Reuben Abati is no longer a private citizen, but a public figure. Also, he is not just a writer and a journalist, but one of the nation’s consciences: a truth teller. He is expected to tell the truth everyday and at every turn. His words means a lot to millions; and millions of Nigerians look up to him to fight for them. It is a huge responsibility to shoulder when people swear by what you say and do.
Granted such expectation is colossal and may be thankless — that is how millions of Nigerians have come to see him. That’s what they’ve come to expect. And of Ndibe, Obijiofor, and Olumhense. They are all brand names, names associated with truth telling.
Abati may say he does not care what his critics say or think of him. True, he can dismiss the ranting of his enemies. In fact, he may even give the middle finger to people whom he feel are trying to pull him down. He can do and say a lot of things to his enemies and virulent critics. However, he cannot afford to ignore his friends and his supporters.
He cannot afford to alienate “his own people:” the reading and viewing public. The reading and viewing public have stood by him for more than a decade. He has built and continues to build his base. To now want to help dismantle it, block by block, would be self-immolating. His silence — his continue silence — would be accomplishing exactly that. He does not want to go the way of some so-called intellectuals, leftists, socialists, communists, and comrades (most of who now roam the bedrooms of political boy-boys).
I repeat: Reuben Abati should have vigorously responded to the news account from the veritable and trail setting SaharaReporters. And he should have done so within 72-hours of the matter becoming public. He didn’t. And because he didn’t — after several weeks of ridiculing, cajoling, entreaties, and even threats — whatever he says now will be greeted with cynicism, doubts, and got-ya kind of malicious claps. Still, he should go ahead! Silence, in this particular case, is not golden.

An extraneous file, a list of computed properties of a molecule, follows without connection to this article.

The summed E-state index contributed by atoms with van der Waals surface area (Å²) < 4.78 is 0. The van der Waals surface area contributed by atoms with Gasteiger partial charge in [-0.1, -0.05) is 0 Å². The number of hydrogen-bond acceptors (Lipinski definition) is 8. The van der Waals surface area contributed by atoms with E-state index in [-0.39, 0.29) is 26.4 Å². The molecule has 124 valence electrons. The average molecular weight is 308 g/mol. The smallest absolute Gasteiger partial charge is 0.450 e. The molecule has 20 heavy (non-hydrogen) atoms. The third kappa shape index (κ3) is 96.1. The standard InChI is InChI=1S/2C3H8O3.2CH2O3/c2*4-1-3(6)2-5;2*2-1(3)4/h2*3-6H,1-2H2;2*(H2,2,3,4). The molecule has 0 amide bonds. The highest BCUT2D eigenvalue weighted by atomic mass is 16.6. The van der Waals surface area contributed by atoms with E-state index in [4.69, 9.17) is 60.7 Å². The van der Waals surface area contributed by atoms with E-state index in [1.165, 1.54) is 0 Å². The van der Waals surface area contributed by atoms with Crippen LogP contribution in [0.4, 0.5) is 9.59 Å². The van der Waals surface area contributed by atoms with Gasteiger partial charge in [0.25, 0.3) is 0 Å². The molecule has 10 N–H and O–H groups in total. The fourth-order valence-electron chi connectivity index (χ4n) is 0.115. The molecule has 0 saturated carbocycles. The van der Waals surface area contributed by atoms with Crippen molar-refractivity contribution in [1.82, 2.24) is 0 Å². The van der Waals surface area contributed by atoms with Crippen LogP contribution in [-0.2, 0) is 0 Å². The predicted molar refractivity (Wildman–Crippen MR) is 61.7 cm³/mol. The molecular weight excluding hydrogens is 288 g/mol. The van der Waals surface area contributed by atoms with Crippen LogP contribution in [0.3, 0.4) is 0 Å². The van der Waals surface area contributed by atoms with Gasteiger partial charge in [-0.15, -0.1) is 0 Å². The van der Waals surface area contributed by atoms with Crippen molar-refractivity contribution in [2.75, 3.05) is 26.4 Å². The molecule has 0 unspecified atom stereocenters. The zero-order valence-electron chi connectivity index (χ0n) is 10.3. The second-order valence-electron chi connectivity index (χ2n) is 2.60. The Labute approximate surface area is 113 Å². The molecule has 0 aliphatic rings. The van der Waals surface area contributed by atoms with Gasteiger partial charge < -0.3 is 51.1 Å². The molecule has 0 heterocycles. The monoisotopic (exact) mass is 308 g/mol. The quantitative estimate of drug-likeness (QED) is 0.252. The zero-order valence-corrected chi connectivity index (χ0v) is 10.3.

He may never be able to convince everybody; still, he should give his side of the story. There are several reasons why he should: (1) because, as his organization reminds us, “conscience is an open wound only the truth can heal; (2) a truth-teller must, and should always be a truth-teller; (3) he will be helping to dismantle a culture of silence that has been eating at our country; and (4) all men of integrity and candor knows who they are. No amount of snide, derision, and doubt will make them “less of a man.”
And finally, his continuing silence will make some people wonder; it will continue to fuel the rumor mills, and people may associate him with the jackasses and fuckups that roam the Nigerian cesspool. He may not think so, but a lot is at stake here.
However, if Dr. Abati is “guilty as charged,” the effect will reverberate throughout our nation’s political space. Over all, it will not augur well for the few good men and few good women left in the country. History and posterity will frown on him. Either way, his silence may not last. The noise surrounding the alleged Abatilandgate may not go away quietly. In this moment, his continuing silence is self-immolating.
But I wonder: what would Sonala Olumhense, Levi Obijiofor, and Okey Ndibe do if they were in Reuben Abati’s shoe? What would they do and say? I wonder…